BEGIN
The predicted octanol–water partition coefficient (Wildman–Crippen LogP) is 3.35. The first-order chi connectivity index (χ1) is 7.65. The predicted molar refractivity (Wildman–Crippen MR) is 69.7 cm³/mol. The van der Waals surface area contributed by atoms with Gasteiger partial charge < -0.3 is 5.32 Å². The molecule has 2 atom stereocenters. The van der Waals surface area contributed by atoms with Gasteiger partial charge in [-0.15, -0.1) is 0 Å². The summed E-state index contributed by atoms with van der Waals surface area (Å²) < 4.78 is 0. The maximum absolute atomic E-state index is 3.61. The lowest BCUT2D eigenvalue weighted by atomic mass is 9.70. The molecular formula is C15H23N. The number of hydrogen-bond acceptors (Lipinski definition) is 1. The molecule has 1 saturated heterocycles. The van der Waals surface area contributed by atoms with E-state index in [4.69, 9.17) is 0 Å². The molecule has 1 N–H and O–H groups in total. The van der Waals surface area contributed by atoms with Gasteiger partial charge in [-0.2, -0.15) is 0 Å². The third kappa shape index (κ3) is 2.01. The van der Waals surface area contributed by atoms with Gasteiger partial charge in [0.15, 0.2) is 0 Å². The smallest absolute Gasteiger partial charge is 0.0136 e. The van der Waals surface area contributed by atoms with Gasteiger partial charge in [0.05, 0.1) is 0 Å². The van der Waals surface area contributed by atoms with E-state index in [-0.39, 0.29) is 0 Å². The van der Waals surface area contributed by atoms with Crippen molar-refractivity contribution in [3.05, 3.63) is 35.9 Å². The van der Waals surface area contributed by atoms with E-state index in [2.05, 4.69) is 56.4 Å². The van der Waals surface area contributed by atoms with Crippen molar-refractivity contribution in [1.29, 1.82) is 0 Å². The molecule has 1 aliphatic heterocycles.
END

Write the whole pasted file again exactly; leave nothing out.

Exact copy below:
The predicted octanol–water partition coefficient (Wildman–Crippen LogP) is 3.35. The first-order chi connectivity index (χ1) is 7.65. The predicted molar refractivity (Wildman–Crippen MR) is 69.7 cm³/mol. The van der Waals surface area contributed by atoms with Gasteiger partial charge < -0.3 is 5.32 Å². The molecule has 2 atom stereocenters. The van der Waals surface area contributed by atoms with Gasteiger partial charge in [-0.15, -0.1) is 0 Å². The summed E-state index contributed by atoms with van der Waals surface area (Å²) < 4.78 is 0. The maximum absolute atomic E-state index is 3.61. The lowest BCUT2D eigenvalue weighted by atomic mass is 9.70. The molecular formula is C15H23N. The number of hydrogen-bond acceptors (Lipinski definition) is 1. The molecule has 1 saturated heterocycles. The van der Waals surface area contributed by atoms with E-state index in [4.69, 9.17) is 0 Å². The molecule has 1 N–H and O–H groups in total. The van der Waals surface area contributed by atoms with Gasteiger partial charge in [-0.2, -0.15) is 0 Å². The third kappa shape index (κ3) is 2.01. The van der Waals surface area contributed by atoms with Gasteiger partial charge in [0.15, 0.2) is 0 Å². The smallest absolute Gasteiger partial charge is 0.0136 e. The van der Waals surface area contributed by atoms with Gasteiger partial charge in [0.05, 0.1) is 0 Å². The van der Waals surface area contributed by atoms with E-state index in [-0.39, 0.29) is 0 Å². The van der Waals surface area contributed by atoms with Crippen molar-refractivity contribution in [3.05, 3.63) is 35.9 Å². The van der Waals surface area contributed by atoms with E-state index in [2.05, 4.69) is 56.4 Å². The van der Waals surface area contributed by atoms with Crippen molar-refractivity contribution in [1.29, 1.82) is 0 Å². The molecule has 1 aliphatic heterocycles.